Difference between revisions of "Urticaceae"

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===Nettle Family===
 
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! [[Image:Myriocarpa_longipes_4.jpg|thumb|center|300px|''Myriocarpa longipipes'' is an understory shrub with '''dangling thread-like inflorescences''' containing either male or female flowers.  Contact with a male inflorescence releases a cloud of pollen!  Note the alternate leaves with toothed margins.  The leaves have hairs, but do not cause irritation.]]
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! [[Image:Myriocarpa_longipes_3.jpg|thumb|center|300px|''Myriocarpa longipipes'' is an understory shrub with '''dangling thread-like inflorescences''' containing either male or female flowers.  Contact with a male inflorescence releases a cloud of pollen!  Note the alternate leaves with toothed margins.  The leaves have hairs, but do not cause irritation.]]
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[[Category:RainforestPlants]][[Category:Eurosids I]]
 
[[Category:RainforestPlants]][[Category:Eurosids I]]

Latest revision as of 18:41, 23 September 2009

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Nettle Family

Pilea ecboliophylla Donn. Sm., an understory herb in the Urticaceae. Note the crenate, anisophyllous leaves and the minute flowers massed in the leaf axils. Una hierba del sotobosque. Note las hojas crenadas y las flores deminutos en las áxilas.


Description: A good family to be aware of, because many of them can inflict a painful sting! Urticaceae can have either opposite or alternate leaves, but they are always simple and almost always with a crenate margin (i.e., with small rounded teeth). The opposite-leaved genera (e.g. the understory herbs Pilea) are almost always anisophyllous (i.e., one leaf in each pair is noticeably larger than the other). Urticaceae stipules are usually rather large and papery, and borne between the petiole and the stem. The majority of species have abundant needle-shaped hairs on their leaves and stems, some that can inject acids when crushed. Some species are herbaceous, and others are shrubs. One species (Urera eggersii) is occasionally a liana; more often a sprawling shrub.

Economic uses: none in the tropics. Some of the temperate species of Laportea and Urtica are edible when young. In medieval Europe, nettles were often planted around moats as a second line of defense.


Descripción: Una familia que vale la pena reconocer, porque presenta tricomas dolorosamente urticantes. Las Urticaceas tienen hojas alternas u opuestas, pero siempre simples y casi siempre con la margen crenada (es decir, con dientes pequeñas y redondeadas). Los géneros con hojas opuestas (p. ej. Pilea, hierbas del sotobosque) muchas veces son anisófilos; es decir, cada par de hojas presenta una hoja grande y una más pequeña. Las estípulas de las Urticaceas usualmente son grandes y con la textura de papel, y aparecen entre el pecíolo y el tallo. La mayoría de las especies tienen pelos agudos y abundantes, algunos pueden inyectar ácidos cuando se les toca. Algunas especies son herbáceas, otras son arbustos, y una especie en La Selva (Urera eggersii) algunas veces crece como bejuco, pero más frecuentemente como un arbusto.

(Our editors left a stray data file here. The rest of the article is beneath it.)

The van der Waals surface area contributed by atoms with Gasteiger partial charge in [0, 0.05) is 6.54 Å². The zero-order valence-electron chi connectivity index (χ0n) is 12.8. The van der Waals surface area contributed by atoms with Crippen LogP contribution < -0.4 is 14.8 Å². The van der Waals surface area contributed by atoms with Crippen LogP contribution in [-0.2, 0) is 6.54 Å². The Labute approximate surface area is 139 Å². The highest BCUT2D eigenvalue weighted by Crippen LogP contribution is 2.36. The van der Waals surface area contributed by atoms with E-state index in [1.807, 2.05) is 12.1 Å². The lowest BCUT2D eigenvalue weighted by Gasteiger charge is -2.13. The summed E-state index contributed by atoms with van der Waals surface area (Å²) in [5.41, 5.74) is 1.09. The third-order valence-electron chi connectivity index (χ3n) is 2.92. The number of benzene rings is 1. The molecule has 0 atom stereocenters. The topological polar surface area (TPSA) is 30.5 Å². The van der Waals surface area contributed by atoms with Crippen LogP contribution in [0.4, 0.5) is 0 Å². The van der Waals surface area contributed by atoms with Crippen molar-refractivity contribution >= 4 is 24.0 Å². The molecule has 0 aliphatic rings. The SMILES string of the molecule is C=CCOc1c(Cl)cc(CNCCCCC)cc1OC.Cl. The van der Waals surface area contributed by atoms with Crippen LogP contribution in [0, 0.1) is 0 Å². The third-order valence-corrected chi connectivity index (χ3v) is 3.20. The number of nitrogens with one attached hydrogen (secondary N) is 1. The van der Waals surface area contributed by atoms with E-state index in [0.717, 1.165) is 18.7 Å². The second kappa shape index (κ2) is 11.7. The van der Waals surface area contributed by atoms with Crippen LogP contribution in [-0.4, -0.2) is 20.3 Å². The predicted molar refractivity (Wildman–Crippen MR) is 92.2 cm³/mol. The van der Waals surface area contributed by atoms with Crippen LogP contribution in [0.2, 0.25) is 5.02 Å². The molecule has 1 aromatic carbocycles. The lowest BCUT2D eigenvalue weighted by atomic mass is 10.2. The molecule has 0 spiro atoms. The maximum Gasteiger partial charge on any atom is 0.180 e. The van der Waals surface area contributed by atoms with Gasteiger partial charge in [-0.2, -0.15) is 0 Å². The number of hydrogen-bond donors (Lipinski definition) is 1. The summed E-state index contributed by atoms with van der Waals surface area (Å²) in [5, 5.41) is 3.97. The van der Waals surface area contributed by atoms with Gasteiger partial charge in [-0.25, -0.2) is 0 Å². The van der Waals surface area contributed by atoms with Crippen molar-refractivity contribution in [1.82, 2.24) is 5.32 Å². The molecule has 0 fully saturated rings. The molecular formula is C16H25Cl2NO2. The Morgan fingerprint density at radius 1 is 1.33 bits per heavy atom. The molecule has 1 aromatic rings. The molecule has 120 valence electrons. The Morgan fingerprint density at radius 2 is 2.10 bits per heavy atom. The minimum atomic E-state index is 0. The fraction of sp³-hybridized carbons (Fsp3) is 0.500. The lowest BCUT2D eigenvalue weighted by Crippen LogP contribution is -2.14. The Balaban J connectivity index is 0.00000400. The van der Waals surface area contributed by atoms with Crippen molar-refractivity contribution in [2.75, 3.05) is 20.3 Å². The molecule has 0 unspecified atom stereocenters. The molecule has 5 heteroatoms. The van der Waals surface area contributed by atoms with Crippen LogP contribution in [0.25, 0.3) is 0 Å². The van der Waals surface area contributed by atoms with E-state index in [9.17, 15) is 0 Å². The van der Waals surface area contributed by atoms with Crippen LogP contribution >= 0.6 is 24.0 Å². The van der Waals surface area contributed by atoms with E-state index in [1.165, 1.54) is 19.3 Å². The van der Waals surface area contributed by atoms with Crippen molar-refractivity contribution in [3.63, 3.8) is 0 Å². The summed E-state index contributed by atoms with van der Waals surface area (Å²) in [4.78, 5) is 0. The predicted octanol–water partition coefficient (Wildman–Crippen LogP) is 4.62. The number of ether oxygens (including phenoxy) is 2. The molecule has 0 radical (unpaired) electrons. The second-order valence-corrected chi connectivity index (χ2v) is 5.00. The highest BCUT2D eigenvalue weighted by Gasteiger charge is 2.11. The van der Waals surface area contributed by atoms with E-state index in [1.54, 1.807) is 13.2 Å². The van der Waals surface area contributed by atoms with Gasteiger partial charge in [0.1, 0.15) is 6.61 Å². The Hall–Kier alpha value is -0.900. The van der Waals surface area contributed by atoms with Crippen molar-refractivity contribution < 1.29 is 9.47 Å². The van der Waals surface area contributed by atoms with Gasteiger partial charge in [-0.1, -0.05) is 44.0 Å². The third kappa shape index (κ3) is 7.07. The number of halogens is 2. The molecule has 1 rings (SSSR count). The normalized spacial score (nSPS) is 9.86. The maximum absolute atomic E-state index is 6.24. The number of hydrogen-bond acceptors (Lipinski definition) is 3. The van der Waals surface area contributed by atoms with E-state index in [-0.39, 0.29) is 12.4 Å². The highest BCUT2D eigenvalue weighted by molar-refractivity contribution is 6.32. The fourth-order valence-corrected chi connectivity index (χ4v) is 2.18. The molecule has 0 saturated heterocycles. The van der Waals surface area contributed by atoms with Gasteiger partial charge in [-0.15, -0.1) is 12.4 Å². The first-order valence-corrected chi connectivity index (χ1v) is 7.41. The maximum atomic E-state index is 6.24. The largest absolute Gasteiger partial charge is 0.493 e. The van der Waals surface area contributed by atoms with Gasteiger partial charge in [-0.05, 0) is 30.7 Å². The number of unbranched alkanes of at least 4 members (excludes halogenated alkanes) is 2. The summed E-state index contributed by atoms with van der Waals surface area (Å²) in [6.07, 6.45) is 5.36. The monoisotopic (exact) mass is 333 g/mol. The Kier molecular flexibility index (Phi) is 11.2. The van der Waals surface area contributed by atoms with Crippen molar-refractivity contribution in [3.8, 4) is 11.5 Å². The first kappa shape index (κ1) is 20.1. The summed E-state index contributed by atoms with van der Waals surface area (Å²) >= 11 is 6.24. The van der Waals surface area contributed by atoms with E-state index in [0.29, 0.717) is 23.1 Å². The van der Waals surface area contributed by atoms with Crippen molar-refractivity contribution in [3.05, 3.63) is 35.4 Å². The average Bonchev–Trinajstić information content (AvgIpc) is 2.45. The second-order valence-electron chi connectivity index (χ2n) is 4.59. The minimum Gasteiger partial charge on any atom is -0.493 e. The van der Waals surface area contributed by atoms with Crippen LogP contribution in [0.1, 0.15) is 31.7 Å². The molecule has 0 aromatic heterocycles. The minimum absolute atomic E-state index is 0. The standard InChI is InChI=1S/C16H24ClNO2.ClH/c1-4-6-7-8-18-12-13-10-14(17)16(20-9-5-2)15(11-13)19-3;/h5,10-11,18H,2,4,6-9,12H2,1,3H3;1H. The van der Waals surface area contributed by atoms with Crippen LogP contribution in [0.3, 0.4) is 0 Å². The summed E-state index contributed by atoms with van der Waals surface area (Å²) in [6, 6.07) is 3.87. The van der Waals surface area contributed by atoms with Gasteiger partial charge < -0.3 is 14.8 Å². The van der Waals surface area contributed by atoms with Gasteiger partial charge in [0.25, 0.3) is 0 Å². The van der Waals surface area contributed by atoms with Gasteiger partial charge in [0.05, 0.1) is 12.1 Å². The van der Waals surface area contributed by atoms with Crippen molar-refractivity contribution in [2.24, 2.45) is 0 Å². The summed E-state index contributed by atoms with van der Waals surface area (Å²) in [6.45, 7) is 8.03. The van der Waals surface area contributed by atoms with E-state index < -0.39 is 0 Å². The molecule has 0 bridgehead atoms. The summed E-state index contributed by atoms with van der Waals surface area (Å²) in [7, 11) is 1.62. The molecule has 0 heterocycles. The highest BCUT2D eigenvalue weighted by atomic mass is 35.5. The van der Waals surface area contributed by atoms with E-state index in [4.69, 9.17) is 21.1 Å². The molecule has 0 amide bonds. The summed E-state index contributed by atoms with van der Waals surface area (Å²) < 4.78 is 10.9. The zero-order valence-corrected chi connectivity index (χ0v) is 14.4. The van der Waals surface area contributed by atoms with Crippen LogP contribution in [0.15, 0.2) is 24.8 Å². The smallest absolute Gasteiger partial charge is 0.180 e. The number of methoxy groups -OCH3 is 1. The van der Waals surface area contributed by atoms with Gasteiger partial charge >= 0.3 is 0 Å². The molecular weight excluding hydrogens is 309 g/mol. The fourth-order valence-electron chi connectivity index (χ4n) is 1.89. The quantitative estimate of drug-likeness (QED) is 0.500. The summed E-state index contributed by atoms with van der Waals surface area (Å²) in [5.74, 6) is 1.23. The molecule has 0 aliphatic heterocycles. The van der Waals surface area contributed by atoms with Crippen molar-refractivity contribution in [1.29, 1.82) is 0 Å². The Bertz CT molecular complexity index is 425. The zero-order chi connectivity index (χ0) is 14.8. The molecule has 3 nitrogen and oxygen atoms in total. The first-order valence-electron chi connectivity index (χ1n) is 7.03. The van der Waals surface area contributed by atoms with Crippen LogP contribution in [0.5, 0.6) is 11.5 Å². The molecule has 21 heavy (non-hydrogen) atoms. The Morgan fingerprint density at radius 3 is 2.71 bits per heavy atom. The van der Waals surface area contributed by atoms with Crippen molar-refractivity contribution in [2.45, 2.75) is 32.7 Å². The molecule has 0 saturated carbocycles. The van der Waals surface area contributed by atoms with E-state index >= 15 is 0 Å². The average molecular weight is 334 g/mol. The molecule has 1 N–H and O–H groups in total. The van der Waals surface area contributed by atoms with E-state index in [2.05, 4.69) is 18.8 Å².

Usos económicos: En las zonas tropicales, ningunos. Unas especies de Laportea y Urtica tienen hojas jóvenes comestibles. En Europa en la época medieval, frecuentemente se sembraban ortigas afuera de los fosos de los castillos como una segunda línea defensiva.


Genera/species at La Selva: 6/20: Herbs (sometimes scandent)/ hierbas, a veces escandentes: Laportea (1), Pilea (9) Shrubs/ arbustos: Boehmeria (2), Myriocarpa (1), Phenax (1), Urera (6)


Myriocarpa longipipes is an understory shrub with dangling thread-like inflorescences containing either male or female flowers. Contact with a male inflorescence releases a cloud of pollen! Note the alternate leaves with toothed margins. The leaves have hairs, but do not cause irritation.
Myriocarpa longipipes is an understory shrub with dangling thread-like inflorescences containing either male or female flowers. Contact with a male inflorescence releases a cloud of pollen! Note the alternate leaves with toothed margins. The leaves have hairs, but do not cause irritation.


< < Previous family: Ulmaceae
Next family: Verbenaceae > >
How to Examine a PlantPlant Family ListKey to Plant FamiliesTop Ten ListsThe MatrixNavigation Bar.jpg